What really happens when Boris Johnson visits an NHS hospital on the campaign trail.
u/KamikazeChief • 21h
I am an NHS doctor and Boris Johnson visited my hospital recently.
We were only told on the day for security reasons. They painted the ward I work on. We were asked to hide dirty laundry Cleaners were sent out into the car park, on a rainy cold day picking leaves off the ground. We were told he was going to use our acute area as a “meet and greet”
Then we were asked if we wanted to meet him. Every doctor in the hospital said no. They could not find a single consultant who was willing to meet him. The consultant who was on the rota for the day was not there and the rumour on the ground was that he had said he would not let Johnson onto the ward. Instead, the on call consultant was replaced with another consultant, one high up in management. He was also trying to do a ward round and see newly admitted, acutely unwell patients.
There were more management and executives than I’d ever seen. There were young men in expensive suits, looking around themselves at us like tourists on safari. In the end, a handful of people agreed to meet him. One allied healthcare professional was so angry at his presence she could not stop shaking, but wanted to let him know how unhappy she was. There was also a nurse who didn’t follow politics and didn’t really understand what the fuss was about There was one healthcare assistant who was very excited he was there because she had seen his dad on I’m a Celebrity get me out or here. She didn’t know exactly who he was but she loved his dad and wanted a selfie. There was a photo of that which made the papers. Hers was the sole smile I saw that day.
The atmosphere was tense and unpleasant. Furious and sullen. Myself and two nurses were trying to see patients whilst hiding in rooms so we wouldn’t meet him by accident. I could feel my ability to safely see extremely unwell patients was slipping – both by the physical space invaded. the wet painted walls, his enormous entourage, but also at the stress of our hospital being visited by the very people who had caused us such damage.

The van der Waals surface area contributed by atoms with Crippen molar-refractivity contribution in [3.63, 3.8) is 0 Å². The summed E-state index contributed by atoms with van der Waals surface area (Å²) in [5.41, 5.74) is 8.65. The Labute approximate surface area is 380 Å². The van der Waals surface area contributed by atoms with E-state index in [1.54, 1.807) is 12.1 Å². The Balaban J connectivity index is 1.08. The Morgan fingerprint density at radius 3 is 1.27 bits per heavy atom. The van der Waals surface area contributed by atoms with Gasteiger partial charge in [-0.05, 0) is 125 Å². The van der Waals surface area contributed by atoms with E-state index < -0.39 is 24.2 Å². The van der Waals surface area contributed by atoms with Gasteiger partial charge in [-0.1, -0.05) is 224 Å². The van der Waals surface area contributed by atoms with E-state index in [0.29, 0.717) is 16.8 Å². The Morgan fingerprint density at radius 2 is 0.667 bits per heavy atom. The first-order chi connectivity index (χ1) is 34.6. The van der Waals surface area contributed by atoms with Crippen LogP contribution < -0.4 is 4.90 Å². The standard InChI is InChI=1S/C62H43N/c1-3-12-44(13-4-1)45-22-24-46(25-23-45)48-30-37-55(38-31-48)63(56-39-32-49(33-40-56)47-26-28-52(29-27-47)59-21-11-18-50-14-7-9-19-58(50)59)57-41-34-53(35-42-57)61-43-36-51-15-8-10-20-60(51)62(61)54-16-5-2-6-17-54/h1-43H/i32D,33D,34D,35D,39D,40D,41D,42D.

It was like being visited at home by your abusive boyfriend, asking “what can I do to help?”
A number of people staff and patients were hanging around the entrance to see him arrive, but he was brought in quietly through a side door. He did not meet anyone other than people who had been seen by his team first.
There were some boos, and some people turned their backs. One member of stall dropped her glasses on the floor to avoid shaking his hand. Every patient I saw that day told me to keep him away from them. “I’d give him a slap.” “Kick him out the hospital!” Showing me texts from their relatives, after they’d told them he was here: “Tell him he’s a ****r”. This is a northern Leave town.
Then there were staged photos. Someone prepared some tea and it sat there until it was cold. Then Johnson pretended to make it and poured it out for the staff who were obliged to drink cold tea while they took photos of Johnson serving them.
There were two very large men in scrubs who no one had seen before, standing around crossarmed. One of the nurses asked who they were “We are anaesthetists.” I don’t know. Maybe they were anaesthetists we’d never met before. I’d have asked for an ID badge if I’d seen them.
The hospital has been asking for funding to move one ward to a better location for over 5 years. This has been constantly refused by the conservative government. On this day it was granted. More photos.
It was a busy shift. A&E ran out of beds, as usual. and I dash past sick 90 year olds waiting on trolleys in corridors on my way to resus to see the sickest It’s not yet winter, but in the NHS, it’s always winter now
He left eventually, with all his suited sycophants_ and we tried to pick up the pieces of the shift. Some staff almost too angry to work. I recall the impotent shaking fury of a friend of mine, a nurse, with white paint on his arm where he’d accidentally knocked a freshly painted wall. Sick patients hadn’t properly been reviewed with the distraction, and the numbers from A&E were piling in.
I had a blinding headache and felt rattled. It was probably midday the next day before flow calmed a bit. I worked 12 hours that day and the next and the next A nearby hospital went on divert on one of those days – too overwhelmed to be able to take new patients. so they were sent to us Again the rammed corridors of the sick and the old_ left in corridors when we don’t even have bed space to see them in The queueing ambulances outside waiting for someone free to handover to Hospitals on divert has happened with terrible frequency over recent years in the winter and is always very unsafe. It is not typical for November.
The Chief executive apologised to me for how hard the day had been and acknowledgedour fury but said the most important thing was that they had been allowed their funding, after all this time. I said “Thank you for the crumbs” He said “That’s electioneering
There was some talk of voting afterwards, and making sure everyone was registered to vote. What else can we do?
This was posted yesterday on Twitter. The NHS doctor who wrote it stayed anonymous. Wouldn’t you?